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Question:

From Memphis, Tennessee, USA:

My 29 year old boyfriend was diagnosed with diabetes a month ago and has been advised to take insulin injections, but no one in his family has had it. He is really eating right and his taking injections right, but I am really worried bout the complications that might arise. I have several questions:

  1. Will complications still arise even if he gets the injections right?
  2. How many years might it take for the complications to arise?
  3. Will he gradually lose interest in sex?
  4. If I have a baby with him, what chance is there that the baby will get diabetes? That is my deepest concern.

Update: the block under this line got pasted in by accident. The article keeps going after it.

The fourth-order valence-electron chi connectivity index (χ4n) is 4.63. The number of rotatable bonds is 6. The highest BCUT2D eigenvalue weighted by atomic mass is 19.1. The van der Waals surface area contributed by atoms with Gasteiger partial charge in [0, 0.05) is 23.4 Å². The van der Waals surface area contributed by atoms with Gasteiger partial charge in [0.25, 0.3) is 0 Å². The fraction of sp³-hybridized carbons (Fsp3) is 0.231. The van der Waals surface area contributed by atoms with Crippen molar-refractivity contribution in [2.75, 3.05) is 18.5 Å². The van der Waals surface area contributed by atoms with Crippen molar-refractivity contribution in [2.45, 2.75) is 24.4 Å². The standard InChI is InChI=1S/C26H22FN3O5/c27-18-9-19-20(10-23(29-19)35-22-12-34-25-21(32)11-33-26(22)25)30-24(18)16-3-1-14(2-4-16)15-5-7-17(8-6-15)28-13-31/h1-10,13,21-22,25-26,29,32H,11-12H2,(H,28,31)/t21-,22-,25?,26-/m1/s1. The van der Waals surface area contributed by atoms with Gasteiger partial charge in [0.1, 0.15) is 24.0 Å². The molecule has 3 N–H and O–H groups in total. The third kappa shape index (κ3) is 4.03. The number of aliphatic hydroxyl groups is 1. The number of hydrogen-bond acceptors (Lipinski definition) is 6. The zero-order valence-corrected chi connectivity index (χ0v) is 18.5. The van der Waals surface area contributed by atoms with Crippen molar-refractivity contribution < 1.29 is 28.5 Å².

Answer:

Even though we don't have enough information available to judge your boyfriend's actual metabolic control and insulin therapy, your doubts should be allayed. Most, if not all, diabetologists have adopted the basic principles of self-management of diabetes (also called empowerment of the patient) and place them on intensified insulin treatment (i.e., basal/bolus regimens). This is to me the best answer to your quite appropriate doubts, and I am sure that if he adopts this insulin program (as he seems to be doing, from your letter), most if not all risks for complications (including problems with sex) will decrease, and he will be able to have a pretty normal life. His hemoglobin A1c should then stabilize at 6.5% or less. The risk for his offspring developing diabetes is about 6%.

All this is very feasible nowadays, provided your boyfriend is followed by a team involved in the care of people with type 1 diabetes.

MS

DTQ-20030512140600
Original posting 30 Jul 2003
Posted to Daily Care

  
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Last Updated: Tuesday April 06, 2010 15:09:46
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